Marguerite Humeau is a “disruptive” artist (Stanislas de Bentzmann, Devoteam Group CEO and patron of this exhibit) whose latest work is an exploration of the origin of our humanity (Palais de Tokyo exhibition). Based on the Jared Diamond inspired idea that consciousness comes with language, and that language was made possible by a chance gene mutation, she imagined what a similar mutation might have produced in the case of a different species. She decided to focus on Elephants, who are, as things stand, already considered to to have a high degree of intelligence and memory. Some of the sculptures represent a primordial act of mourning and agony, accompanied by a soundtrack synthesizing the proto-language and chanting of the conscious elephants. Various substances, including hormones corresponding to sadness, and ethanol, have been injected into the sculptures. The carpet contains chemical components matching the composition of the human body, plus a distillation of datura poison.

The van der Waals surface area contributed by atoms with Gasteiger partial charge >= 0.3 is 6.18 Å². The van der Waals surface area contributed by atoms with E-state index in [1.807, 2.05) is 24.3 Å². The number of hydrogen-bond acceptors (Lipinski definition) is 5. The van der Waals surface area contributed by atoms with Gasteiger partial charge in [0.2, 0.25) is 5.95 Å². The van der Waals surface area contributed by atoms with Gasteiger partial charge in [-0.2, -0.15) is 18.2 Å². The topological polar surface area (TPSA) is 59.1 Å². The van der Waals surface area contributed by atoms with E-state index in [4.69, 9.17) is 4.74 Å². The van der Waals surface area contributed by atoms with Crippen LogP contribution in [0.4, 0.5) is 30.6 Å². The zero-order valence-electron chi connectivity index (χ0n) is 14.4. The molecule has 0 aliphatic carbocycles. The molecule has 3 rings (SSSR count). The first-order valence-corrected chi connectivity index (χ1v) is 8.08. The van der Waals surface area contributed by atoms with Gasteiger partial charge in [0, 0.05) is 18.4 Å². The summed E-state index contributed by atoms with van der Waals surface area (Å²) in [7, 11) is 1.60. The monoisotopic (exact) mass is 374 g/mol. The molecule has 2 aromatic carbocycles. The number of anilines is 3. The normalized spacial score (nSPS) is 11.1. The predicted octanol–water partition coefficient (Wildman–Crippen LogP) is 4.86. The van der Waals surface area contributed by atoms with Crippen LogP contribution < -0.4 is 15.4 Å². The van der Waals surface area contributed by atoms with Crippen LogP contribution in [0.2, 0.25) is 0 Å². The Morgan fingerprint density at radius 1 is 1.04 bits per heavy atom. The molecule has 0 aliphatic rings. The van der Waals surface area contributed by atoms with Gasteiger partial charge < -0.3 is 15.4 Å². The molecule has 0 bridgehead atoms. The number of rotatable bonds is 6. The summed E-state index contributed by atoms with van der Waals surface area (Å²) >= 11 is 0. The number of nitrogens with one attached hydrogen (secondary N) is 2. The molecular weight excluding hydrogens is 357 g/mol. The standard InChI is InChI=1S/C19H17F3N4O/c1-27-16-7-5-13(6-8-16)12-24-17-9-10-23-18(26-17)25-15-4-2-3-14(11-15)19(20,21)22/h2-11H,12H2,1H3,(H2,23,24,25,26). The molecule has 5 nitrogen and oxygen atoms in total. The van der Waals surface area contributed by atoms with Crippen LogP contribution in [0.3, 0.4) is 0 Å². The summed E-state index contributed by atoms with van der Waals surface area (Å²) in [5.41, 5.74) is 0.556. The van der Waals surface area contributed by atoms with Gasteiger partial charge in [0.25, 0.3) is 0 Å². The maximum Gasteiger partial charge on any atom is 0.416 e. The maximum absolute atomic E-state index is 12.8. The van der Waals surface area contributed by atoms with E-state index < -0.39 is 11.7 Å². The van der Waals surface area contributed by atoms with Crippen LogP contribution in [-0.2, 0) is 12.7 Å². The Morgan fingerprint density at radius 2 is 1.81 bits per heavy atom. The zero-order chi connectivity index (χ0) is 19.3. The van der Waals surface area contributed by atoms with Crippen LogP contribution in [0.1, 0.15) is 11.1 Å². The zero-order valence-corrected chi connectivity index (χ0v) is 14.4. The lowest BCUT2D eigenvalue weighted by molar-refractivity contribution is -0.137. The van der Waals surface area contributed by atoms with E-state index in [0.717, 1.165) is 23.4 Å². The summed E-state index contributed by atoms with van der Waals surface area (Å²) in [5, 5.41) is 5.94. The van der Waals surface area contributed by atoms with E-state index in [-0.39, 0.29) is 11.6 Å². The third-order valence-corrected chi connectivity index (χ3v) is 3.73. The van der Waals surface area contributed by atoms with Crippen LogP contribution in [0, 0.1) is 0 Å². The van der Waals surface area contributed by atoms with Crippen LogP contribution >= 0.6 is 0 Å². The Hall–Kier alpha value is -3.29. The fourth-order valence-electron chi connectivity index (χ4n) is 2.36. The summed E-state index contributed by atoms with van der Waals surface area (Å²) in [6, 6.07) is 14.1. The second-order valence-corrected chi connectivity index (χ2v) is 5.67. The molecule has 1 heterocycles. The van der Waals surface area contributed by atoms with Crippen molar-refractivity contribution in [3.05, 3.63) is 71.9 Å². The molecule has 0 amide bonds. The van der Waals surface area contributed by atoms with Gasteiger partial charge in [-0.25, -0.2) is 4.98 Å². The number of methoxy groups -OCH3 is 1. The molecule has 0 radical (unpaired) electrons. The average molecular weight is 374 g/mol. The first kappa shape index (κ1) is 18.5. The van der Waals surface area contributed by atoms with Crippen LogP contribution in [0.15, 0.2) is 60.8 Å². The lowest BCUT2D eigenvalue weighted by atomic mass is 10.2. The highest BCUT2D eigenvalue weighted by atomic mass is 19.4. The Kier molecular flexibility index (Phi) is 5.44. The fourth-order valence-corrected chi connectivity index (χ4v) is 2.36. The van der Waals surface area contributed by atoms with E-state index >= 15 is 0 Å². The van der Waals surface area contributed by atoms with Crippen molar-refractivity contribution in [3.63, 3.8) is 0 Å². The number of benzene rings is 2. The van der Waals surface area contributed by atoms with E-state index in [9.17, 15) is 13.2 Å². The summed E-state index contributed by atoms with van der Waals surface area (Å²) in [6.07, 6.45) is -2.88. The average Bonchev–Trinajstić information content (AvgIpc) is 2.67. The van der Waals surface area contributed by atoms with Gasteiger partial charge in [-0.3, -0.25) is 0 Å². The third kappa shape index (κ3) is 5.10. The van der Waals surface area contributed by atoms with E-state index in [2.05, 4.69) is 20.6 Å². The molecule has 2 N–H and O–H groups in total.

Humeau’s method is based on engaging a lot of discussions with scientists: in the case of this project, linguists, elephant experts, even explorers of Siberia, where frozen mammoths can be found. She claims a 50 percent response rate, and attributes this relatively high figure — you can trust us about that — to the interest generated by her questions, as well as to the paternal attitude many scientists adopt towards the young woman. Other success factors sounded more familiar to the Presans veteran that I am: grounding the interaction on a familiarity with a body of work being the most fundamental. Where Presans could also learn from her approach is that experts seem strangely willing to reply to her interrogations, sometimes with as much as four page responses — entirely for free.
All joking aside: as Palais de Tokyo expo curator Rebecca Lamarche-Vadel suggested, poetry becomes possible on the edge of science, where scientific answers are no longer possible.